Home > Features > Book Review: The Future is Bivocational: Shaping Christian Leaders for a Post-Christian World by Andrew Hamilton (Ark House: 2022).

Book Review: The Future is Bivocational: Shaping Christian Leaders for a Post-Christian World by Andrew Hamilton (Ark House: 2022).

Reviewer: Dr Daniel Pampuch, CEO of Christian Schools Australia, Chair of Council – Newlife

I have long been a supporter of the concept of bivocation. Bivocation is a calling to do more than one form of service or mission at a time. Martin Luther firmly believed that all things are sacred and that how we engage with work, the environment, people, and recreation can be a form of worship and service to God.

Accordingly, Andrew Hamilton’s book was of high interest to me. As a Baptist pastor in Western Australia, he has walked a journey of balancing his formal church work with running his own irrigation business, being a husband and father, as well as a keen surfer.

Andrew challenges the contemporary notion that ministers should be fully employed by the church. He speaks to the fact that early church leaders, with particular reference to the apostle Paul and Jesus, had enterprises and work that was able to support their ministry. Paul claimed that he did not want the fact that he was drawing on church funds to be a stumbling block to non-believers coming to the gospel (1 Cor. 9; Acts 20). Furthermore, Andrew claims that in contemporary society, the church is becoming increasingly detached and irrelevant to most people and that an inroad into the broader society can be achieved by ministers engaging in business or non-church work. For the congregation, not having ministers on tap challenges them to see themselves afresh as the royal priesthood with gifts to offer the church and to not simply be consumers on a Sunday seeking to be entertained.

Andrew pulls no punches in terms of challenging ministers to leave the comfort of their churches and their coffee culture and to enter into the real, messy world. For him, churches are often just preparing people to support the internal workings of the church. Andrew states, “Christian service is viewed as helping the church community perform its internal operations, so it may extend to greeting, car park attending or playing music in church, but few are grappling with how their faith is expressed beyond the gathering in the workplace” (p.59). Furthermore, becoming a minister should not be seen by congregants as having arrived in the Christian faith. He warns about Christian ministry being viewed as some, “form of mystical experience reserved for the privileged or the special” (p.117).

The central challenge of the book is that ministers can model a form of “sentness”. That as a follower of Christ where you are sent is an expression of “work as worship” (p.73). The job of the minister therefore is not to persuade people to come to church, “or to get them close to a pastor so he/she can ‘work their magic’. It is simply to recognise our own ‘sentness’, to understand who we are sent to and how we can live and speak the good news of Jesus to them” (p.73). By their own modelling, ministers can return people to a proper understanding of vocation, less related to employment and more centred in identity. Quoting Parker Palmer, “Vocation does not come from a voice ‘out there’ calling me to become something I am not. It comes from a voice ‘in here’ calling me to the person I was born to be, to fulfil the original selfhood given me at birth by God” (107).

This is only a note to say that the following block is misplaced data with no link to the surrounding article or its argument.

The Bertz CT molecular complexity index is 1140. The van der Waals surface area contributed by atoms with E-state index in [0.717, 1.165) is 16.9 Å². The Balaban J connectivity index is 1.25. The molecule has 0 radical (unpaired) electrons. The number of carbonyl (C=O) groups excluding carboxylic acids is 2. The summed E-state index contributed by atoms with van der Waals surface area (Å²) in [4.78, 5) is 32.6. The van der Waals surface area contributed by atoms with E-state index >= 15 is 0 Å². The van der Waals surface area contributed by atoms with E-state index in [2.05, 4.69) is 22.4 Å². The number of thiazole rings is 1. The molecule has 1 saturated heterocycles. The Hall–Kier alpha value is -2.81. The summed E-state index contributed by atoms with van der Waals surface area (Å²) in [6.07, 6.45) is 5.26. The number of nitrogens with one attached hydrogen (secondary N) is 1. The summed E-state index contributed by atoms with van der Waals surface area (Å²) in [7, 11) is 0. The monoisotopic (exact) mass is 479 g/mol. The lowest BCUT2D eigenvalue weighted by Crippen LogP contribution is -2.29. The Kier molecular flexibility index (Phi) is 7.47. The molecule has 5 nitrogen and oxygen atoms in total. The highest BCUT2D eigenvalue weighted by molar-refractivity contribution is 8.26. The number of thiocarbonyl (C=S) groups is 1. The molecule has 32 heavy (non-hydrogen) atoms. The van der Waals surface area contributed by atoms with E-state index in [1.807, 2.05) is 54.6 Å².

What especially spoke to me, as a layperson, was Andrew’s recognition that the congregation before him each Sunday are employed. Many congregants work long hours, some in very physically intensive or challenging spheres. By working himself, he had a fresh understanding of the world of the people he was seeking to speak to. Furthermore, by asking anything of the congregation, he realized that his requests came on top of their work week, home responsibilities, etc. and would be fulfilled after hours, on their days off, or during their holidays.

In the last section of the book, Andrew speaks to how a minister may become bivocational. He addresses the reasons often put up against adopting this approach and the most common hurdles and stumbling blocks likely to be encountered. There is much here a minister could glean as to how to make a successful go of being bivocational.

In conclusion, Andrew does well to paint a fresh picture of how God’s mission can take place in our homes, places of employment, and communities. It is by coming alongside people in genuine relationships and by listening and serving them well. It is by providing gentle guidance and a safe place for them to encounter God. In doing so, everything we do has meaning and purpose.

I would highly recommend this book to all ministers and church workers, not to move them into part-time employment in the world, but to provide them with a fresh vantage point to look at the shaping of their role, the posture of their church, and ultimately their impact in the world.

The church exists for nothing else but to draw people

Into Christ, to make them little Christs. If they are not

Doing that, all the cathedrals, clergy, missions, sermons,

and even the Bible itself are simply a waste of time.

God became Man for no other purpose (CS Lewis, p.158)


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